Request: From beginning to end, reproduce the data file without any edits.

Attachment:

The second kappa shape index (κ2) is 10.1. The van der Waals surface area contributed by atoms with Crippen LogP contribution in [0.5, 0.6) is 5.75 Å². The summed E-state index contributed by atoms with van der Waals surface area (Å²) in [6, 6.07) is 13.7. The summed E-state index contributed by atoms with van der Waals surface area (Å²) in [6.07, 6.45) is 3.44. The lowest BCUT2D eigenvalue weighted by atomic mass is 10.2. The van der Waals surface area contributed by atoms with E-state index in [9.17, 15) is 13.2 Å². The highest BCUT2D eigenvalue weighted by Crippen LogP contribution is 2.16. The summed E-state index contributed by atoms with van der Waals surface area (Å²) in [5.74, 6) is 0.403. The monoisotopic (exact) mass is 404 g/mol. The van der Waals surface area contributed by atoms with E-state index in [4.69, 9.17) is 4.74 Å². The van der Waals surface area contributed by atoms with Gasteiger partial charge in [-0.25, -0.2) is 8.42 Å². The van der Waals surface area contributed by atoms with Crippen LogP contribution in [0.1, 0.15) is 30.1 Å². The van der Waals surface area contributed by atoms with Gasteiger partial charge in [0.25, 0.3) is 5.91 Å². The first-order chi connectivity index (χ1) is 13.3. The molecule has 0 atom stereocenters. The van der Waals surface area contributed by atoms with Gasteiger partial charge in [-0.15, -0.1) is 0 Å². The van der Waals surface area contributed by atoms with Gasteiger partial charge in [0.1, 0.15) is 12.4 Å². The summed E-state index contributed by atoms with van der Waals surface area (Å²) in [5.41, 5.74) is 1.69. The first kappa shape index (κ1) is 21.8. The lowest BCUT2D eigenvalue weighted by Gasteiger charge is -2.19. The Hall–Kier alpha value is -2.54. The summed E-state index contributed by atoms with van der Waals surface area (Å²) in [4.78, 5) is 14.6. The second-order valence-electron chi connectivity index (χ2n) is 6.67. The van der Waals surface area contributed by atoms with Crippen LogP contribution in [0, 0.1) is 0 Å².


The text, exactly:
The second kappa shape index (κ2) is 10.1. The van der Waals surface area contributed by atoms with Crippen LogP contribution in [0.5, 0.6) is 5.75 Å². The summed E-state index contributed by atoms with van der Waals surface area (Å²) in [6, 6.07) is 13.7. The summed E-state index contributed by atoms with van der Waals surface area (Å²) in [6.07, 6.45) is 3.44. The lowest BCUT2D eigenvalue weighted by atomic mass is 10.2. The van der Waals surface area contributed by atoms with E-state index in [9.17, 15) is 13.2 Å². The highest BCUT2D eigenvalue weighted by Crippen LogP contribution is 2.16. The summed E-state index contributed by atoms with van der Waals surface area (Å²) in [5.74, 6) is 0.403. The monoisotopic (exact) mass is 404 g/mol. The van der Waals surface area contributed by atoms with E-state index in [4.69, 9.17) is 4.74 Å². The van der Waals surface area contributed by atoms with Gasteiger partial charge in [-0.25, -0.2) is 8.42 Å². The van der Waals surface area contributed by atoms with Crippen LogP contribution in [0.1, 0.15) is 30.1 Å². The van der Waals surface area contributed by atoms with Gasteiger partial charge in [0.25, 0.3) is 5.91 Å². The first-order chi connectivity index (χ1) is 13.3. The molecule has 0 atom stereocenters. The van der Waals surface area contributed by atoms with Gasteiger partial charge in [-0.15, -0.1) is 0 Å². The van der Waals surface area contributed by atoms with Gasteiger partial charge in [0.1, 0.15) is 12.4 Å². The summed E-state index contributed by atoms with van der Waals surface area (Å²) in [5.41, 5.74) is 1.69. The first kappa shape index (κ1) is 21.8. The lowest BCUT2D eigenvalue weighted by Gasteiger charge is -2.19. The Hall–Kier alpha value is -2.54. The summed E-state index contributed by atoms with van der Waals surface area (Å²) in [4.78, 5) is 14.6. The second-order valence-electron chi connectivity index (χ2n) is 6.67. The van der Waals surface area contributed by atoms with Crippen LogP contribution in [0, 0.1) is 0 Å².